China purges NINE top generals as Xi Jinping continues ‘Stalin-like’ crackdown with hundreds of officials ‘erased’

China purges NINE top generals as Xi Jinping continues ‘Stalin-like’ crackdown with hundreds of officials ‘erased’

CHINA has fired nine top generals as the country carries out a new wave of purges against key government officials.

Xi Jinping‘s Stalin-like crackdown has seen several top-level commanders being removed from their positions and facing anti-corruption investigations.

APNine top commanders have been ‘erased’ from China’s National People’s Congress[/caption]

ReutersThe chops come as Xi Jinping carries out a new wave of purges against key government officials[/caption]

Nine top commanders were dismissed from the National People’s Congress (NPC), state-run Xinhua news agency reported.

Hailing from several military divisions, three were former commanders or vice commanders of the PLA Rocket Force, which handles the missiles division and a key component of China‘s nuclear arsenal.

One is a former Air Force chief and another a Navy commander responsible for the South China Sea, Reuters reports.

The remaining four officers were responsible for equipment.

But no reason for their disqualification has been mentioned, CNBC reported.

The campaign has been viewed by some experts as a way for Xi Jinping to remove political opponents or individuals viewed as posing threats to his leadership.

“It is a clear sign that they are being purged,” said Andrew Scobell, Distinguished Fellow for China at the United States Institute for Peace.

Analysts said the massive purge of Chinese generals has weakened the People’s Liberation Army.

They argue that exposing deep-rooted corruption may take longer to repair and could setback Chinese leader’s drive for military modernisation.

“I think there may be a great deal of corruption in the Chinese defense industry and inevitably, it will have an impact on the People’s Liberation Army’s combat effectiveness,” Lin Ying-yu, a China military expert at Tamkang University in Taiwan, told VOA.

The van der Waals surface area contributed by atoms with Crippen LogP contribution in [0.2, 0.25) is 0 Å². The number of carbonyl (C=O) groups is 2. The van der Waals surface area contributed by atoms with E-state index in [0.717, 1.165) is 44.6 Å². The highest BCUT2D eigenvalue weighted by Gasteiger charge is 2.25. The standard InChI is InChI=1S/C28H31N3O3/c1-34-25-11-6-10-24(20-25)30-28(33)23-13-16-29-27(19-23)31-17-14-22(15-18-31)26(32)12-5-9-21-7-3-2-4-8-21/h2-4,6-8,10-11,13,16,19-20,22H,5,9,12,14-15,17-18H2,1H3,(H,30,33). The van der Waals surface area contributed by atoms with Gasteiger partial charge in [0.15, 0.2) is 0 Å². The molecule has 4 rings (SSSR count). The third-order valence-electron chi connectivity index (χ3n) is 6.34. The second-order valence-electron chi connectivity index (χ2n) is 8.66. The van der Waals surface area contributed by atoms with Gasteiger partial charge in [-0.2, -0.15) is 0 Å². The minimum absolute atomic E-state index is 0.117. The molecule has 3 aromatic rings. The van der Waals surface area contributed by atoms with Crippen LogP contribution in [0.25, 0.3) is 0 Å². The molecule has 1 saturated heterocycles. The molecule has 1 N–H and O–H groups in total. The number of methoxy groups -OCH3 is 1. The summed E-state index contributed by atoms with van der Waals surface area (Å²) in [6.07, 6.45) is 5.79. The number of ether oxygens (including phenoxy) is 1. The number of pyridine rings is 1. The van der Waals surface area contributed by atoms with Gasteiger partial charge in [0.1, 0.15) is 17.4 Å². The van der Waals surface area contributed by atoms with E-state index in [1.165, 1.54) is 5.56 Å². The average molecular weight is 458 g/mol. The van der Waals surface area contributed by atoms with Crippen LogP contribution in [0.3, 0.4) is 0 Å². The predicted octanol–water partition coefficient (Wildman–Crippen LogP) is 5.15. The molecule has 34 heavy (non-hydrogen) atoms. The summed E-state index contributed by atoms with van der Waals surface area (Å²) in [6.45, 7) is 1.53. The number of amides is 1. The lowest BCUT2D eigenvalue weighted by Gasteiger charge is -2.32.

He added that the purge in the military also shows Xi’s desire to reinforce his control over the arms trade in China.

“In the past, a large part of China’s arms trade was controlled by the princelings, who are descendants of senior Communist Party leaders,” he told VOA.

“The purge probably means Xi wants to reassert his control over arms trade.”

Xi has pumped billions into buying and developing equipment as part of his modernising efforts to build a “world-class” military by 2050, with Beijing’s outsized defence budget growing at a faster pace than the economy for some years.

The nine disqualifications in Xi’s alleged purge follow the disappearance of hundreds of officials.

Former foreign minister Qin Gang has been “tortured to death” following his unexplained removal, reports have claimed.

Other high-profile victims including former defence minister Li Shangfu have also been missing for months, with a number having apparently died.

But with China’s security levels having ramped up drastically, it’s virtually impossible to know what’s going on inside Beijing.

And as a result of the shocking number of disappearances Chinese officials, president Xi Jinping has been accused of overseeing something truly barbaric.

Much like Vladimir Putin’s fears of being betrayed by someone from within his inner circle, 70-year-old Xi appears to be acting on his own paranoia.

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